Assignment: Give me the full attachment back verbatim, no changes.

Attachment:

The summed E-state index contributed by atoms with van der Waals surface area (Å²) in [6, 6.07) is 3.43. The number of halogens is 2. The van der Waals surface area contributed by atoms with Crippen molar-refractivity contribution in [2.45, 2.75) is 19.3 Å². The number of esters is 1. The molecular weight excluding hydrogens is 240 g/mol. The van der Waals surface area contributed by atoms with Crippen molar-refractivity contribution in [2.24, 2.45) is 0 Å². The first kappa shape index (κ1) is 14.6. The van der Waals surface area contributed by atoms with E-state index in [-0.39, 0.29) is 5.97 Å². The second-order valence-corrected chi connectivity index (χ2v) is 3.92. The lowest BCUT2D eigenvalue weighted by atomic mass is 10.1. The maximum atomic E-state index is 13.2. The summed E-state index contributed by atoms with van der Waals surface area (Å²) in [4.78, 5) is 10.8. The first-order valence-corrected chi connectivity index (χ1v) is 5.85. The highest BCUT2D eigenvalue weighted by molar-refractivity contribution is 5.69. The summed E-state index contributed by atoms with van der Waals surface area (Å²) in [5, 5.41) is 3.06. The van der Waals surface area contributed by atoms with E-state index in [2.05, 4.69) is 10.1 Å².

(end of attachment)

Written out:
The summed E-state index contributed by atoms with van der Waals surface area (Å²) in [6, 6.07) is 3.43. The number of halogens is 2. The van der Waals surface area contributed by atoms with Crippen molar-refractivity contribution in [2.45, 2.75) is 19.3 Å². The number of esters is 1. The molecular weight excluding hydrogens is 240 g/mol. The van der Waals surface area contributed by atoms with Crippen molar-refractivity contribution in [2.24, 2.45) is 0 Å². The first kappa shape index (κ1) is 14.6. The van der Waals surface area contributed by atoms with E-state index in [-0.39, 0.29) is 5.97 Å². The second-order valence-corrected chi connectivity index (χ2v) is 3.92. The lowest BCUT2D eigenvalue weighted by atomic mass is 10.1. The maximum atomic E-state index is 13.2. The summed E-state index contributed by atoms with van der Waals surface area (Å²) in [4.78, 5) is 10.8. The first-order valence-corrected chi connectivity index (χ1v) is 5.85. The highest BCUT2D eigenvalue weighted by molar-refractivity contribution is 5.69. The summed E-state index contributed by atoms with van der Waals surface area (Å²) in [5, 5.41) is 3.06. The van der Waals surface area contributed by atoms with E-state index in [2.05, 4.69) is 10.1 Å².